As with any advance in science and technology, the intended benefits also coincide with unforeseen risks. Given the volume of user-data willingly uploaded and shared, it’s not surprising that governments all over the world are finding it necessary to monitor our digital information. Covert entities designed to scour the content of our emails and the history of our internet activity has been in existence for more than a decade. While governments insist on exercising these powers for the sake of national security, detractors of unchecked government surveillance point to existing abuses and violations of our basic human rights to freedom and privacy.
Nowhere is this debate more heated than in the United States where a media firestorm broke out when Edward Snowden, a former employee of Booz Allen Hamilton, and a contractor for the National Security Agency (NSA), released information disclosing the existence of a top-secret program called XKeyscore. Lawful under the Foreign Intelligence Surveillance Act of 1978 (FISA), XKeyscore allows the US government to access everything an individual suspected of being a “foreign power or agent of a foreign power” has ever done on the internet, including their browsing history, the content of their emails, online chats, internet searches, and social media activity. Another clandestine program in the U.S. is PRISM, which allows security agents “to access the servers of major Internet organizations including Facebook, Google, Apple, Microsoft, Yahoo, YouTube and Skype, among others.”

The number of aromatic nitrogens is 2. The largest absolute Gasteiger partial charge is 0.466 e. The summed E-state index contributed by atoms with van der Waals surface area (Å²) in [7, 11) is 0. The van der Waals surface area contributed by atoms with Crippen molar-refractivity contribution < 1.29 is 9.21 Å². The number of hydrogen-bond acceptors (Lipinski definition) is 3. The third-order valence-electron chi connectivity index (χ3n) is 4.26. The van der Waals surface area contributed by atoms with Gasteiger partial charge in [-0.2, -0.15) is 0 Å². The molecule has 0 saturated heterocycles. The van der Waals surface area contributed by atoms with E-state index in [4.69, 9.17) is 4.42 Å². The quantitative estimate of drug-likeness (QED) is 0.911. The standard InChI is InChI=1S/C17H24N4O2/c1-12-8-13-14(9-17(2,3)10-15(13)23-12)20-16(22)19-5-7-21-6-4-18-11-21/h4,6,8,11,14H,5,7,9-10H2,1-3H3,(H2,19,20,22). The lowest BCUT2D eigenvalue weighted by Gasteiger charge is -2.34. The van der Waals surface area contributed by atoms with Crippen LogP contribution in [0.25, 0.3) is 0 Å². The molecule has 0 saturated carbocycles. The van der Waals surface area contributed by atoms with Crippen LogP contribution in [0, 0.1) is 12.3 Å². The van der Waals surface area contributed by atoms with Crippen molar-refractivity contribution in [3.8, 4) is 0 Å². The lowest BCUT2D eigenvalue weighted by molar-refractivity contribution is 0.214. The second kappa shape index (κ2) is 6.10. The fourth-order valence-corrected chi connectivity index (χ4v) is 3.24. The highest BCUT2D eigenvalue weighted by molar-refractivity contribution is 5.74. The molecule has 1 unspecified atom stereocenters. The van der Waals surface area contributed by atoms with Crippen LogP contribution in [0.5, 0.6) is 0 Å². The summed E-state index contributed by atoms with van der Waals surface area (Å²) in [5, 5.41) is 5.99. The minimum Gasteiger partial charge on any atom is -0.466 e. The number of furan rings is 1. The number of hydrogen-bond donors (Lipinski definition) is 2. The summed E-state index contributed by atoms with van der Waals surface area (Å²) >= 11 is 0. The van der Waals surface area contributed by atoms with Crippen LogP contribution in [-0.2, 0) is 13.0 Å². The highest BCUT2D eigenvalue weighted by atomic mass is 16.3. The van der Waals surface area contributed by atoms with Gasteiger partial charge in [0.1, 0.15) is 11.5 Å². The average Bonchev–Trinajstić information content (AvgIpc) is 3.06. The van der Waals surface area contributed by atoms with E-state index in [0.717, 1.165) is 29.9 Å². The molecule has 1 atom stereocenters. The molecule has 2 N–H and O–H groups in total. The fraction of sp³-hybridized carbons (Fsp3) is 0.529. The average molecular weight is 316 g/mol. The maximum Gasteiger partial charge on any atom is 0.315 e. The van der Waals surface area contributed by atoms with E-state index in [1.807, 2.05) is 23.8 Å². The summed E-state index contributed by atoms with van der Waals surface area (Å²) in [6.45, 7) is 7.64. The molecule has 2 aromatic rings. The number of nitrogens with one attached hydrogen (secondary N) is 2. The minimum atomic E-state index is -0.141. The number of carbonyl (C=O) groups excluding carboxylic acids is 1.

As technology continues to advance in delivering devices capable of capturing our every moment — in the form of still pictures at present, and in the form of running video in the future — so too will the need to construct laws and software that protect our digital privacy even though citizens will be uploading their lives for almost everyone to see and share.
There is also the issue of negotiating social norms and expectations regarding the growing popularity of lifelogging. How would you feel if, without your permission and knowledge, you suddenly discovered extended clips and images of yourself attending a private social event uploaded onto the cloud for everyone to see?
We can all agree that privacy is more than just an occasion to remain anonymous. It is an essential ingredient in the development and shaping of our identity. To what extent will the awareness of being under constant surveillance affect our decisions to test the limits of our emotional and physical boundaries? Will we be less daring and spontaneous in our personal explorations of self? Or will we be obnoxiously bold for the sake of impressing an imaginary audience? Or perhaps we’ll become so immune to such devices, that we’ll carry on as business as usual.
Ultimately, the more pressing issue concerns the use of such technologies for social control and maintaining corrupt political and economic systems at the expense of those who are far less powerful.
originally commissioned by www.technologyvista.com